Community Colleges See Enrollment Drop During Pandemic

In Connecticut, overall undergraduate enrollment dropped 5.3% since 2019, and community college enrollment is down 15%.

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The state is offering more programs to allow people to get the training and skills they need without going to college.

Higher education is not the only option to get a good job, and schools are feeling the impact of that. A new survey from the National Student Clearinghouse Research Center shows the biggest drop in college enrollment nationwide in 50 years.

In Connecticut, undergraduate enrollment dropped 5.3% since 2019, and community colleges are actually feeling the impact the most, despite the fact that they often have the least expensive price tag and more flexibility.

"When Covid hit, it's certainly impacted our students, disproportionately, I would say, than many populations, because especially at the community college, we serve a significantly lower income minority population," explained Michael Rooke, president of Northwestern Community College.

Rooke said research is showing that about 40% of college students nationally lost their jobs when the pandemic hit, and when those students had to scramble to find another job, many couldn't afford to go back to school.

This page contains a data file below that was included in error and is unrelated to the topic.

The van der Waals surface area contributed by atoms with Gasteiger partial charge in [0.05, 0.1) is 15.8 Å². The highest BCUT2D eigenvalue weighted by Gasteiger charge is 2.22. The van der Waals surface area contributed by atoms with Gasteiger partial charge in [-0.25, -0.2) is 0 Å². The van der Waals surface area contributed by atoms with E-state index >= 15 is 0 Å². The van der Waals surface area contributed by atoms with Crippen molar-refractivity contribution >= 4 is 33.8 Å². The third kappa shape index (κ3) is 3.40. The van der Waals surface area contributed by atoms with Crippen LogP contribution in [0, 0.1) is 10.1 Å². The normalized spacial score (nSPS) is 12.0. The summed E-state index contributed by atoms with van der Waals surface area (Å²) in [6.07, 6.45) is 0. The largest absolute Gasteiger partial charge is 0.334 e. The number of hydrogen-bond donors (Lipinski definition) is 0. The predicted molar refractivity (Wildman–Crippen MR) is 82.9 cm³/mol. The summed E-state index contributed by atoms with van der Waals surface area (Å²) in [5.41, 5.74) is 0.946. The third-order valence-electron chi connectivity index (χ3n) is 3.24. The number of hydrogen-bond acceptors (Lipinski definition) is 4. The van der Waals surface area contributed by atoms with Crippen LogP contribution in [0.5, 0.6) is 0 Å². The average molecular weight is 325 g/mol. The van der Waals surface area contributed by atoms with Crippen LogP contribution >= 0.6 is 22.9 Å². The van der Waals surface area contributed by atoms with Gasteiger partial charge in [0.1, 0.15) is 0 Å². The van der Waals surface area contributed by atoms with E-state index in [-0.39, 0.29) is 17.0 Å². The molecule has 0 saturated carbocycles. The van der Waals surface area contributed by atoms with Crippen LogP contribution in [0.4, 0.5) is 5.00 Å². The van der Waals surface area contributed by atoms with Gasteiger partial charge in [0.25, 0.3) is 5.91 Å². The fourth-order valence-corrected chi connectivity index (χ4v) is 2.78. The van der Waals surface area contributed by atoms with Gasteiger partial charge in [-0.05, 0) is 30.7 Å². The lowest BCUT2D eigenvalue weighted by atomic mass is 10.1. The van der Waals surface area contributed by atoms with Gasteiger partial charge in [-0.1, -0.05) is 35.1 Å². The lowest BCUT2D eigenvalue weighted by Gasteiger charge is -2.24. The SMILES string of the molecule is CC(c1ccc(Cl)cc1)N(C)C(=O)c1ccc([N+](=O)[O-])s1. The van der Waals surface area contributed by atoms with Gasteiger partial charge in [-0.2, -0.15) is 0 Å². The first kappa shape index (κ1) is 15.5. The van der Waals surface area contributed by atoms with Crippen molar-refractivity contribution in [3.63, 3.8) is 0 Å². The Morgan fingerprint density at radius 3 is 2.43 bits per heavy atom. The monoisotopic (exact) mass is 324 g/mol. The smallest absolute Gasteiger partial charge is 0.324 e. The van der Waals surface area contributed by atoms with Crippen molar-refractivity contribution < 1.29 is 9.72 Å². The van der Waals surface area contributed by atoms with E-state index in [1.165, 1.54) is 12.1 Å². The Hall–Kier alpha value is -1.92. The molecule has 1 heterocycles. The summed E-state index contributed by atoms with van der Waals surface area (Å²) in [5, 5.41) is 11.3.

"If you're a single parent working two or three jobs, which is not uncommon for a community college student, or you're taking care of family or you had a family member pass away, which is another issue we've seen a lot. You know, college is not your first priority at that point you have to, you have to take care of yourself and your family."

Rooke said in Connecticut, community college enrollment is down 15% since 2019, which amounts to about 9,000 students. Even more concerning - studies show that only 13% of college dropouts come back within five years. But Connecticut's community colleges are trying to change that.

"Think about the long-term future. I mean, I know most people want to take care of the immediate. But you know, there's a significant difference in lifetime earnings for someone with an associate's degree or a bachelor's degree compared to somebody who doesn't have a college degree. And your ability to recover from the Covid pandemic will be tremendously assisted by like going to college," Rooke said.

The Connecticut State College and University System is trying to encourage people to come back to college or sign up for the first time. There are free applications, an enroll-in-a-day event and even free tuition under the Pledge to Advance Connecticut (PACT) Act.

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